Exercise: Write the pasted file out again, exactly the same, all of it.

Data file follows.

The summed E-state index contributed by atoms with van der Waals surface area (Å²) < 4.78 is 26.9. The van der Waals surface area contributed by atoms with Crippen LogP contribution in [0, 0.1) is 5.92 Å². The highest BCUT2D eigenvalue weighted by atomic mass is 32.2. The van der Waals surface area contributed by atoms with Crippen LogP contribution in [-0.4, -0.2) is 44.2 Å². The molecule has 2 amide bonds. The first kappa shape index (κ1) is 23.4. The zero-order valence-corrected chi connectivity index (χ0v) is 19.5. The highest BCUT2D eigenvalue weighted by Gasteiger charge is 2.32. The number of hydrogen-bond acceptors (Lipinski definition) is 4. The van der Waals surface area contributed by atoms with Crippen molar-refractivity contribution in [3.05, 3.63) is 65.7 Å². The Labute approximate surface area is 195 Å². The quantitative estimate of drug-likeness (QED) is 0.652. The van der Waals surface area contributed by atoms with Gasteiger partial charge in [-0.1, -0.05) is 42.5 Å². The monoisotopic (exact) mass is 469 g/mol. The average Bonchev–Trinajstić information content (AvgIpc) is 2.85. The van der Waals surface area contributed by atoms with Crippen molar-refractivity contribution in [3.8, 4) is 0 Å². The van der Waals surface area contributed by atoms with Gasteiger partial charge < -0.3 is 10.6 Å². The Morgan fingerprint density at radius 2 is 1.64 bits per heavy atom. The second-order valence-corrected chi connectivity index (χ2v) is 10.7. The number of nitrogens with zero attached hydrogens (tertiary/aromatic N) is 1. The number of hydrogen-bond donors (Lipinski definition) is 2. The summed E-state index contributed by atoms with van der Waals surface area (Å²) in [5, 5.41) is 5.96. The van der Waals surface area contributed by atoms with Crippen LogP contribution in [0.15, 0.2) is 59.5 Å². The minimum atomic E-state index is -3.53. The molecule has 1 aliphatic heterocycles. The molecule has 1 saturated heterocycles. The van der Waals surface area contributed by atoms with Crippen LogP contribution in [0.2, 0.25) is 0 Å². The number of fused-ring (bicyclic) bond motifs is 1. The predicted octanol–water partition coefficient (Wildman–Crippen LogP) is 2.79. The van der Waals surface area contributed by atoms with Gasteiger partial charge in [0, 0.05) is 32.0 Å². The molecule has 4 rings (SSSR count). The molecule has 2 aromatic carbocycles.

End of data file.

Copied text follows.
The summed E-state index contributed by atoms with van der Waals surface area (Å²) < 4.78 is 26.9. The van der Waals surface area contributed by atoms with Crippen LogP contribution in [0, 0.1) is 5.92 Å². The highest BCUT2D eigenvalue weighted by atomic mass is 32.2. The van der Waals surface area contributed by atoms with Crippen LogP contribution in [-0.4, -0.2) is 44.2 Å². The molecule has 2 amide bonds. The first kappa shape index (κ1) is 23.4. The zero-order valence-corrected chi connectivity index (χ0v) is 19.5. The highest BCUT2D eigenvalue weighted by Gasteiger charge is 2.32. The number of hydrogen-bond acceptors (Lipinski definition) is 4. The van der Waals surface area contributed by atoms with Crippen molar-refractivity contribution in [3.05, 3.63) is 65.7 Å². The Labute approximate surface area is 195 Å². The quantitative estimate of drug-likeness (QED) is 0.652. The van der Waals surface area contributed by atoms with Gasteiger partial charge in [-0.1, -0.05) is 42.5 Å². The monoisotopic (exact) mass is 469 g/mol. The average Bonchev–Trinajstić information content (AvgIpc) is 2.85. The van der Waals surface area contributed by atoms with Crippen molar-refractivity contribution in [3.8, 4) is 0 Å². The van der Waals surface area contributed by atoms with Gasteiger partial charge < -0.3 is 10.6 Å². The Morgan fingerprint density at radius 2 is 1.64 bits per heavy atom. The second-order valence-corrected chi connectivity index (χ2v) is 10.7. The number of nitrogens with zero attached hydrogens (tertiary/aromatic N) is 1. The number of hydrogen-bond donors (Lipinski definition) is 2. The summed E-state index contributed by atoms with van der Waals surface area (Å²) in [5, 5.41) is 5.96. The van der Waals surface area contributed by atoms with Crippen LogP contribution in [0.15, 0.2) is 59.5 Å². The minimum atomic E-state index is -3.53. The molecule has 1 aliphatic heterocycles. The molecule has 1 saturated heterocycles. The van der Waals surface area contributed by atoms with Crippen LogP contribution in [0.2, 0.25) is 0 Å². The number of fused-ring (bicyclic) bond motifs is 1. The predicted octanol–water partition coefficient (Wildman–Crippen LogP) is 2.79. The van der Waals surface area contributed by atoms with Gasteiger partial charge in [0, 0.05) is 32.0 Å². The molecule has 4 rings (SSSR count). The molecule has 2 aromatic carbocycles.